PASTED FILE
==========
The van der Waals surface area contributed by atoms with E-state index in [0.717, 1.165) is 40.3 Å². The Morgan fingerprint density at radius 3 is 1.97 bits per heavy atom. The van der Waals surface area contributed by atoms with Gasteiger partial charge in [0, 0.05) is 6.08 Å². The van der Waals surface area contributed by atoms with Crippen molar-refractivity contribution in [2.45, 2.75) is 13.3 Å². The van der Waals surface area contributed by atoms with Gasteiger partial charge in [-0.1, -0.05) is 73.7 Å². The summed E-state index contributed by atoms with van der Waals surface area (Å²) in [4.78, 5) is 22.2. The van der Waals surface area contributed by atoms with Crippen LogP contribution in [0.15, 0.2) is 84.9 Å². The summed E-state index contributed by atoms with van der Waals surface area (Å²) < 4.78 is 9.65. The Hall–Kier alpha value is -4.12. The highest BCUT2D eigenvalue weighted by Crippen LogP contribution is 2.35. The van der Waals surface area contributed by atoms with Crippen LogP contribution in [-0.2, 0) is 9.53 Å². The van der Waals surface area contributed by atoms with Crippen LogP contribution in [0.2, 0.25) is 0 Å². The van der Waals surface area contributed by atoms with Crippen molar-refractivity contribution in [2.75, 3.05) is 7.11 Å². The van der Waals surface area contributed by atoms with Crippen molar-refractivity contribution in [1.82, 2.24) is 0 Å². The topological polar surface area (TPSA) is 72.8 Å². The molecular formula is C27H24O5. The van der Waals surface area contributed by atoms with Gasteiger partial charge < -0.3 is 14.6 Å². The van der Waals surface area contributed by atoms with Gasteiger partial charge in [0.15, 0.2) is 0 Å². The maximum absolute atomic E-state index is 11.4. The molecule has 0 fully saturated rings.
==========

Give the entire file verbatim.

The van der Waals surface area contributed by atoms with E-state index in [0.717, 1.165) is 40.3 Å². The Morgan fingerprint density at radius 3 is 1.97 bits per heavy atom. The van der Waals surface area contributed by atoms with Gasteiger partial charge in [0, 0.05) is 6.08 Å². The van der Waals surface area contributed by atoms with Crippen molar-refractivity contribution in [2.45, 2.75) is 13.3 Å². The van der Waals surface area contributed by atoms with Gasteiger partial charge in [-0.1, -0.05) is 73.7 Å². The summed E-state index contributed by atoms with van der Waals surface area (Å²) in [4.78, 5) is 22.2. The van der Waals surface area contributed by atoms with Crippen LogP contribution in [0.15, 0.2) is 84.9 Å². The summed E-state index contributed by atoms with van der Waals surface area (Å²) < 4.78 is 9.65. The Hall–Kier alpha value is -4.12. The highest BCUT2D eigenvalue weighted by Crippen LogP contribution is 2.35. The van der Waals surface area contributed by atoms with Crippen LogP contribution in [-0.2, 0) is 9.53 Å². The van der Waals surface area contributed by atoms with Crippen LogP contribution in [0.2, 0.25) is 0 Å². The van der Waals surface area contributed by atoms with Crippen molar-refractivity contribution in [2.75, 3.05) is 7.11 Å². The van der Waals surface area contributed by atoms with Crippen molar-refractivity contribution in [1.82, 2.24) is 0 Å². The topological polar surface area (TPSA) is 72.8 Å². The molecular formula is C27H24O5. The van der Waals surface area contributed by atoms with Gasteiger partial charge < -0.3 is 14.6 Å². The van der Waals surface area contributed by atoms with Gasteiger partial charge in [0.15, 0.2) is 0 Å². The maximum absolute atomic E-state index is 11.4. The molecule has 0 fully saturated rings.